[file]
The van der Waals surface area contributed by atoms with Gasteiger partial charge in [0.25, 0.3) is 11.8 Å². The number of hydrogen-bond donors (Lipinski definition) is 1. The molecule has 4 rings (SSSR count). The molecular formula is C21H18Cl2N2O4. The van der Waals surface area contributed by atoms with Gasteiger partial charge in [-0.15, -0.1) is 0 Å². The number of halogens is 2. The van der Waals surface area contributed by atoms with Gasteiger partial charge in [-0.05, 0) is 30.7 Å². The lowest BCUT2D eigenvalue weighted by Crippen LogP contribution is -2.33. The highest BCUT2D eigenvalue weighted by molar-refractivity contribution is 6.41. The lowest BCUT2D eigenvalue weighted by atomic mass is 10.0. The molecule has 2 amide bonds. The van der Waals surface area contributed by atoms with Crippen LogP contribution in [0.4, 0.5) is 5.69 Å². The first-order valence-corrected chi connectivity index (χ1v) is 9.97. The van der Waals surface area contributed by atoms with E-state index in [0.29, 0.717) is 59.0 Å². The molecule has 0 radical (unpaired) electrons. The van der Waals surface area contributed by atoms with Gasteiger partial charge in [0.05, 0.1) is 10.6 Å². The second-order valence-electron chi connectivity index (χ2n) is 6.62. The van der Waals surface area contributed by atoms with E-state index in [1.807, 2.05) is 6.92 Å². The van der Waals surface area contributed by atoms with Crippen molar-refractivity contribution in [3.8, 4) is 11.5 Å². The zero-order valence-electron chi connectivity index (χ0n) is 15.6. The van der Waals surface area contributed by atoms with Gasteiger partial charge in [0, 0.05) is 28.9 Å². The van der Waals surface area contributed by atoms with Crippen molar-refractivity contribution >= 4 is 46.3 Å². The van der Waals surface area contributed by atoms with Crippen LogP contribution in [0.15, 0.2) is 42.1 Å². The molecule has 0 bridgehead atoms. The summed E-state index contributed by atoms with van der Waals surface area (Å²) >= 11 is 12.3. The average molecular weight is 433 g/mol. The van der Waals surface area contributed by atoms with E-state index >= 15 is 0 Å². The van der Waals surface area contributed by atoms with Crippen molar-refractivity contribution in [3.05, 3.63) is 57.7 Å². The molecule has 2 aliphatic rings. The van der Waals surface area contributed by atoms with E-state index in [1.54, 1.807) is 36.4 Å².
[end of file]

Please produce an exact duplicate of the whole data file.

The van der Waals surface area contributed by atoms with Gasteiger partial charge in [0.25, 0.3) is 11.8 Å². The number of hydrogen-bond donors (Lipinski definition) is 1. The molecule has 4 rings (SSSR count). The molecular formula is C21H18Cl2N2O4. The van der Waals surface area contributed by atoms with Gasteiger partial charge in [-0.15, -0.1) is 0 Å². The number of halogens is 2. The van der Waals surface area contributed by atoms with Gasteiger partial charge in [-0.05, 0) is 30.7 Å². The lowest BCUT2D eigenvalue weighted by Crippen LogP contribution is -2.33. The highest BCUT2D eigenvalue weighted by molar-refractivity contribution is 6.41. The lowest BCUT2D eigenvalue weighted by atomic mass is 10.0. The molecule has 2 amide bonds. The van der Waals surface area contributed by atoms with Crippen LogP contribution in [0.4, 0.5) is 5.69 Å². The first-order valence-corrected chi connectivity index (χ1v) is 9.97. The van der Waals surface area contributed by atoms with E-state index in [0.29, 0.717) is 59.0 Å². The molecule has 0 radical (unpaired) electrons. The van der Waals surface area contributed by atoms with Gasteiger partial charge in [0.05, 0.1) is 10.6 Å². The second-order valence-electron chi connectivity index (χ2n) is 6.62. The van der Waals surface area contributed by atoms with E-state index in [1.807, 2.05) is 6.92 Å². The van der Waals surface area contributed by atoms with Crippen molar-refractivity contribution in [3.8, 4) is 11.5 Å². The zero-order valence-electron chi connectivity index (χ0n) is 15.6. The van der Waals surface area contributed by atoms with Gasteiger partial charge in [0, 0.05) is 28.9 Å². The van der Waals surface area contributed by atoms with Crippen molar-refractivity contribution >= 4 is 46.3 Å². The van der Waals surface area contributed by atoms with Crippen LogP contribution in [0.15, 0.2) is 42.1 Å². The molecule has 0 bridgehead atoms. The summed E-state index contributed by atoms with van der Waals surface area (Å²) >= 11 is 12.3. The average molecular weight is 433 g/mol. The van der Waals surface area contributed by atoms with E-state index >= 15 is 0 Å². The van der Waals surface area contributed by atoms with Crippen molar-refractivity contribution in [3.05, 3.63) is 57.7 Å². The molecule has 2 aliphatic rings. The van der Waals surface area contributed by atoms with E-state index in [1.54, 1.807) is 36.4 Å².